Part of a UKHO chart showing Cornwall

Charts and publications are the next topic covered in this series on SOLAS and the safety of Navigation.

What SOLAS Regulation covers Nautical Charts and Publications?

SOLAS Regulation 27 – Nautical Charts and Nautical Publications.

What does SOLAS V Regulation 27 require?

That Nautical charts and nautical publications, necessary for the intended voyage, shall be:

  • Adequate;
  • Up to date.

Cover of UKCHO chart Maintenance Record

Click for UK MCA guidance on Regulation 27

Click for IMO page on charts

Click for ILO page on electronic charts

Click for IMO guidence on electronic charts

What is a nautical chart according to SOLAS?

Reg 2 of SOLAS V states that it is map or a specially compiled database from which such a map is derived. It also has to be issued officially by or on the authority of a Government, authorized Hydrographic Office or other relevant government institution and is designed to meet the requirements of marine navigation.

UK guidance states that a chart must be of such a scale and contain sufficient detail as clearly to show:

  • All navigational marks which may be used by a ship when navigating the waters which are covered by the chart;
  • All known dangers affecting those waters;
  • All information concerning any ships’ routeing and ship reporting measures applicable to those waters.

Click for information about the UKHO


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SOLAS V and Manning

Navsregs>SOLAS>SOLAS V> Ship’s Manning

After an excursion into security and moorings this blog returns to explore SOLAS and the safety of Navigation. This it is a topic that overlaps with the certification series of posts, that of safe manning.

Dubai ships

Within SOLAS V is a Regulation that covers both manning levels and language.

What SOLAS Regulation covers ship’s manning?

SOLAS Chapter V Regulation 14.

Click here for UK MCA guidance on this regulation>

What does this regulation require Governments to do?

To maintain, or, if it is necessary, to adopt, measures for the purpose of ensuring that, from the point of view of safety of life at sea, all ships shall be sufficiently and efficiently manned.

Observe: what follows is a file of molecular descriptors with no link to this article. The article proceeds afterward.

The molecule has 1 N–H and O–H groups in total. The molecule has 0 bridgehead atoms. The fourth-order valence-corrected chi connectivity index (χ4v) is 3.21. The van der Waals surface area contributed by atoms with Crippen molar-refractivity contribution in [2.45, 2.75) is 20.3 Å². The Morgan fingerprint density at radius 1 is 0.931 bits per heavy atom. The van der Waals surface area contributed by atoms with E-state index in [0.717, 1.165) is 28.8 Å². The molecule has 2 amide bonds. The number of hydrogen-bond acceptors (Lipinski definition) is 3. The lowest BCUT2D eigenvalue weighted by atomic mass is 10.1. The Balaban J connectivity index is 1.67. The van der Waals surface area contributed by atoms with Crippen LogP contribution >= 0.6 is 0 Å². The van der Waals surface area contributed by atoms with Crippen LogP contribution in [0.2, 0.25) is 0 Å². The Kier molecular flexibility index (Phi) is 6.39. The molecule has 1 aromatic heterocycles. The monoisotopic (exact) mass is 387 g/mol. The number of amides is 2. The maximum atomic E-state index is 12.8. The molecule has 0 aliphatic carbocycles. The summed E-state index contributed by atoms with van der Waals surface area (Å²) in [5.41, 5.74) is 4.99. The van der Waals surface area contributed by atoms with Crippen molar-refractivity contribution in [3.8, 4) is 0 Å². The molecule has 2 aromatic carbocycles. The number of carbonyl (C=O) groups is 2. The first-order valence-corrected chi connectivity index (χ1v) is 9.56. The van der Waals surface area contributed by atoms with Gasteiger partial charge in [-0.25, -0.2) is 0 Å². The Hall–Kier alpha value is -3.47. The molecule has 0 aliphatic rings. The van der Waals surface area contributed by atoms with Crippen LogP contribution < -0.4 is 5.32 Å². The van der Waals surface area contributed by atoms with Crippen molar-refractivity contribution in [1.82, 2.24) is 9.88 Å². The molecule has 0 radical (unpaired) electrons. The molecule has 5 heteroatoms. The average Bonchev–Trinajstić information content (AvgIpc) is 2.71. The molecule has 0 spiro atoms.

For every  ship on international voyages the flag state shall:

  • Establish appropriate minimum safe manning following a transparent procedure, taking into account the relevant guidance adopted by the Organization;
  • Issue an appropriate minimum safe manning document or equivalent as evidence of the minimum safe manning.

Click here for IMO A.1047- Principles of Safe Manning>

Click here for a handy guide on the Safe Manning Document>

What does the Regulation say about a working language?

  • On all ships, to ensure effective crew performance in safety matters, a working language shall be established and recorded in the ship’s log-book;
  • The company, or the master, as appropriate, shall determine the appropriate working language;
  • Each seafarer shall be required to understand and, where appropriate, give orders and instructions and to report back in that language;
  • If the working language is not an official language of the Flag State, all plans and lists required to be posted shall include a translation into the working language.

Cargo ship bridge

What does the Regulation say about the language to be used for external communications?

On ships on international voyages English shall be used on the bridge as the working language for:

  • Bridge-to-bridge;
  • Bridge-to-shore safety communications;
  • Communications on board between the pilot and bridge watchkeeping personnel

This does not apply if those directly involved in the communication speak a common language other than English.

Click here for A 22/Res.918 IMO Standard Marine Communication Phrases>


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The Really Handy Range of books have been written for the Kindle format. They cover vessel certification, seamanship, ISM , IALA and the COLREGS.

Click here to learn more about the books>

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Maritime Security-An Index of Posts so Far

DSC00373

Before temporarily moving off to explore other topics I have put together a short  handy list of the Maritime Security related posts on Navsregs. More posts will no doubt be added, so follow this bog to catch them as they arrive.

Index of Security Posts

 



A Really Handy Guide to Ship Certification-Part 3

Keeping vessels safe

Cover of the Really handy Guide to Ship Certification, part 3.

The third book of the Handy Guide series on vessel certification covers the SOLAS and security certificates, including SAFCON, CSSC, PSSC, ISPS and a diversion into the subject of HSSC.

Click here for the book’s Amazon page>